Highly selective and high-affinity autophagy inhibitors for development in oncology

The University of Antwerp has discovered the most potent and selective small molecule autophagyinhibitors reported to date.  Compounds target autophagy in a highly specific manner, via inhibitionof the cysteine protease Atg4B.  Target audience for the technology: pharma/biotech partners thatare looking for a development candidate in oncology.

Situation before 

In oncology, autophagy has been reported toplay distinct and functionally ambiguous roles,depending on the stage of the disease.  Inhibitionof autophagy has been shown to increase andrestore sensitivity to cytotoxic therapy and topromote tumor cell death, both in vitro and invivo.  All currently known autophagy inhibitorshave low intrinsic potency and act in a nonspecific manner, mostly interfering upstreamof autophagosome formation and affecting avariety of processes.  Atg4B is a cytosolic enzymethat processes so called Light Chain Proteins(LCPs), essential chaperones for autophagosomeformation. Interference with LCP-processing viablocking of Atg4B activity, has been shown to bean effective means for autophagy inhibition.  Todate, only low-affinity Atg4B inhibitors withoutpractical value in translational settings havebeen reported in literature.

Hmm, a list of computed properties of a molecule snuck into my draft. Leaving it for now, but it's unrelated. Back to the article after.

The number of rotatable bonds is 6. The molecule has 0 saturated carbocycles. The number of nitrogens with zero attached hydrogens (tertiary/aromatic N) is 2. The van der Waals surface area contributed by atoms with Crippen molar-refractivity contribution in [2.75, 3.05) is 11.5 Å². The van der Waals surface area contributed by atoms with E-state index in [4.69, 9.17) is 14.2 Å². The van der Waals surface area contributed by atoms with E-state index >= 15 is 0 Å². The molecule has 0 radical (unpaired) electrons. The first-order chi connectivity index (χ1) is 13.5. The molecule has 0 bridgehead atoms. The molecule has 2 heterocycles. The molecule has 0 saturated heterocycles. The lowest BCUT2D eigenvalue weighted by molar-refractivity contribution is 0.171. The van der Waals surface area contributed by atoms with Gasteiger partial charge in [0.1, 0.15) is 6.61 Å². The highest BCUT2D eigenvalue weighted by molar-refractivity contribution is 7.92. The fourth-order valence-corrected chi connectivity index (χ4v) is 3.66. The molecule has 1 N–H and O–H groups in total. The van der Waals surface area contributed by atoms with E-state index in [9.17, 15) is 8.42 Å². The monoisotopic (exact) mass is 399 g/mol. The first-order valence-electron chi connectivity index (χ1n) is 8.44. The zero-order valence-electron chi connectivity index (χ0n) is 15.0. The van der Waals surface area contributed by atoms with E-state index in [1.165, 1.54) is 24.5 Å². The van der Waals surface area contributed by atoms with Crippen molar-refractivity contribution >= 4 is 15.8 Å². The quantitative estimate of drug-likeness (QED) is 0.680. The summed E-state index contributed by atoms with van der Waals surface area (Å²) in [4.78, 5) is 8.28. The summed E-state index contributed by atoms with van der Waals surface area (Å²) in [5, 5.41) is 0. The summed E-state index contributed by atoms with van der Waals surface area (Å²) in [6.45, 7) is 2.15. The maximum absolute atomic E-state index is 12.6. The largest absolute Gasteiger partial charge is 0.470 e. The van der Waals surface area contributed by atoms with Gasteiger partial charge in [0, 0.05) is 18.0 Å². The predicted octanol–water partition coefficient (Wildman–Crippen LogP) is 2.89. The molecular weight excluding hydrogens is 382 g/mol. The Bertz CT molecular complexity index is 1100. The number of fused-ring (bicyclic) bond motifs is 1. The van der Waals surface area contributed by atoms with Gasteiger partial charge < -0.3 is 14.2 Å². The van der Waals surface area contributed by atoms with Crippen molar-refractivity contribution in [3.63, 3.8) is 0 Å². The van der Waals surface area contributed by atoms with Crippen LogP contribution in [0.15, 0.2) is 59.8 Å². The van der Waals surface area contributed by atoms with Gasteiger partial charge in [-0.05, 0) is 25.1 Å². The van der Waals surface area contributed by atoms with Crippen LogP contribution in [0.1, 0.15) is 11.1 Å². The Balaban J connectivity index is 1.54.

Technology 

Lead compound UAMC-2526 is currentlythe most advanced candidate for furtherdevelopment. The compound induces completeresistance to starvation-induced autophagy inliver cells of healthy mice. More importantly, ina mouse HT29 tumor xenograft model of humancolorectal cancer, the compound significantlyincreased therapeutic response to the cytostaticstandard of care, oxaliplatin. So far, during a 28-day treatment regimen in mice, UAMC-2526did not cause any observable toxicity. Ourdata demonstrate that UAMC-2526 could bea very promising candidate for oncology drugdevelopment.  It has the potential to act as abooster for targeted oncology therapies byincreasing and restoring sensitivity to cytotoxic therapy, thereby promoting tumor cell death.  We are currently planning further studies whereUAMC-2526 is tested in 4 additional modelsof human cancer.  At the same time, we arepreparing additional analogues of UAMC-2526that could serve as eventual back-up candidates.

About the researchers 

The Medicinal Chemistry (contact: Prof. P. Vander Veken), the Physiopharmacology (contact:Prof. W. Martinet), the Molecular ImagingCenter Antwerp (contact: Prof. S. Stroobants)and the Center for Oncological Research(contact: Prof. M. Peeters) groups have adurable joint multidisciplinary collaborationon inhibitor discovery for Atg4B in the field ofoncology.  Previous collaborations betweenthese groups have already resulted in severalpublications and a joint patent application,and combine expertise from three differentpreclinical disciplines: basic drug discovery,pharmacology and in vivo biology.

More information

University of Antwerp

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